I’m always looking for interesting challenges, and this one is no different. I came across this question in Microsoft’s Answers forum and I was intrigued. Windows Easy Transfer is actually pretty good for migrating user accounts and pulling out settings, but what if you wanted to use this tool to attempt a full user profile backup (to disk) at regular intervals? Is it even possible in any reliable way to do this?
Summary: I try to find a way to schedule a user profile archive using Windows Easy Transfer in an automated way.
Attempt #1 – Command Line
In the various flavours of Windows, you find the Easy Transfer tool in these locations (based on 32 bit):
The use of this tool is by a wizard only and there are no command line parameters (that I could see). I think administrators would welcome the ability to automate the use of this tool using the command line for a number of reasons including backups and archiving user’s profiles while the user exits a company. The power of a real and useful profile management tool has always been lacking in Windows.
Attempt #2 – Using a Macro Tool, AutoHotKey
The second time around called for some wizardry with a macro tool. The one I decided to try out in this case was the Open Source tool named AutoHotKey. This tool allows you to launch and send commands to programs for the purpose of automating processes. Perfect for Windows Easy Transfer.
To see how this turns out, take a couple minutes and look at how the scheduled task looks when it’s launched (full screen suggested). At the end of the video, I show you the program and the scheduled task.
So, how was this done (Based on Windows XP x32)?
#1. Install AutoHotKey and say yes to getting the sample script installed. Also, depending on your Operating System, make sure you’ve installed the newest version of Windows Easy Transfer.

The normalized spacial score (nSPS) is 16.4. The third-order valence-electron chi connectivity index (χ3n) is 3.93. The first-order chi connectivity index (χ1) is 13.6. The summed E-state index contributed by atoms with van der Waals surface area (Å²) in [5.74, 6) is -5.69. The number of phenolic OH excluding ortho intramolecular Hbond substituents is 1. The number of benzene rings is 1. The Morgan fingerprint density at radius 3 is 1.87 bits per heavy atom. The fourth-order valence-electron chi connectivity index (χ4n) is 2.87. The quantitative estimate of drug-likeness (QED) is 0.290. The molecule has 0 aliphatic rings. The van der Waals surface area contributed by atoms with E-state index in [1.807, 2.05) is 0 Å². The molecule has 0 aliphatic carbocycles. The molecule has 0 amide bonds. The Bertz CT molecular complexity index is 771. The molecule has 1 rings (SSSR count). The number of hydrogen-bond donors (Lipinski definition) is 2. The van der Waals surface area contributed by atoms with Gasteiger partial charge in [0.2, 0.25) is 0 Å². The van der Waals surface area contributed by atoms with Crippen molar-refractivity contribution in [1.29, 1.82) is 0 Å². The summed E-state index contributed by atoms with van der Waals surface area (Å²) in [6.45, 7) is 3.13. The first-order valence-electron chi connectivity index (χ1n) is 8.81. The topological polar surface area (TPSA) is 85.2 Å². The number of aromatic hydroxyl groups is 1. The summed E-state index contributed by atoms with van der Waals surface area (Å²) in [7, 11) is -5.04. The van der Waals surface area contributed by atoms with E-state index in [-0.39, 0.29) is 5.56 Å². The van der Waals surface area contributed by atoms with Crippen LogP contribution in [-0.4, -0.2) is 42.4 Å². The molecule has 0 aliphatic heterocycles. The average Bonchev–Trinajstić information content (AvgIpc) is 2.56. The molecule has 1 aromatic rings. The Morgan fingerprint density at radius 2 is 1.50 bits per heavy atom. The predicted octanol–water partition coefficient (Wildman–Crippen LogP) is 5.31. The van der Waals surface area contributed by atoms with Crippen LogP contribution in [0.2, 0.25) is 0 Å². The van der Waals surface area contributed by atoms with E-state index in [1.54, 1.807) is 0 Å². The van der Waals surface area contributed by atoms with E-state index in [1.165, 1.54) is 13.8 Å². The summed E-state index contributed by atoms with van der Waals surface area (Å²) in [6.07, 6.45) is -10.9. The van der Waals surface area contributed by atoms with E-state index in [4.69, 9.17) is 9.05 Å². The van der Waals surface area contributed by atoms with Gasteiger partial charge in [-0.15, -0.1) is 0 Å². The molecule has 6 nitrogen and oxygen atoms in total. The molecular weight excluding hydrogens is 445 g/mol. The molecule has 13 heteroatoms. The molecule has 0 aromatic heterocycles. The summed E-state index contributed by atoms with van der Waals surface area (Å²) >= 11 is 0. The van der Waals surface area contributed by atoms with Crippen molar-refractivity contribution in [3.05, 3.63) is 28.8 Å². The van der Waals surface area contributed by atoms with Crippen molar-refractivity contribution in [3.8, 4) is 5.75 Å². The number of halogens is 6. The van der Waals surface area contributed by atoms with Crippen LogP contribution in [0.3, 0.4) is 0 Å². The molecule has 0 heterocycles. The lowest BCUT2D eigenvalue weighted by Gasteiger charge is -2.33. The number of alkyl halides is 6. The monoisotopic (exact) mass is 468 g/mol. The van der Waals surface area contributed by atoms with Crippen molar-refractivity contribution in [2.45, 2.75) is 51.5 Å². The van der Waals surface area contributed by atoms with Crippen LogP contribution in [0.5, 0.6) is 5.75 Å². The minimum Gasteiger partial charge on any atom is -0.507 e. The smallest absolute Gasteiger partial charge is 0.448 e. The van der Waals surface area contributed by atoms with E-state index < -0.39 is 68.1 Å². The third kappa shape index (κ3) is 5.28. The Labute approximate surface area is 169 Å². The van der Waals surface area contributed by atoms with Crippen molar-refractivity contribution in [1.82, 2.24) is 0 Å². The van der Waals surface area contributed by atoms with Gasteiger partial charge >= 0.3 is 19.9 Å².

#2. Take some time yourself to look at the simple. In my case I just modified the sample crudely and changed the code to this:
WinWait, Windows Easy Transfer, , 3
MsgBox, WinWait timed out.
Click 864, 614
Click 287, 389 ;USB
Click 367, 395 ;External Disk
Click 867, 620 ;Next on filename
Click 369, 170 ;Overwrite
Click 335, 350 ;My Account
Click 840, 622 ; Transfer
Click 840, 622 ; Close
#3. With the above code, make sure you know what it’s doing and perhaps tweak it to your situation. One of the biggest changes I would suggest is finding a way to avoid using the SLEEP command by detecting visual elements (and making the execution more flexible). There’s allot of work to do there, but this is a start.
#4. Right-Click on your finished script and click on “Compile Script” to create and .exe file
#5. Open the Task Scheduler and created a task that will ruin the above application when you require. I would suggest an interval of a week at most (depending on the size of a user’s profile).
You’ll want to continue to task and iterate this until it works exactly how you want it too. I can see it also running, building a date string and changing the file name to whatever the date is, for multiple backups. You can take the script and build on it and add features. If you do decide to attempt this, please do pass on any improvements you make in the comments.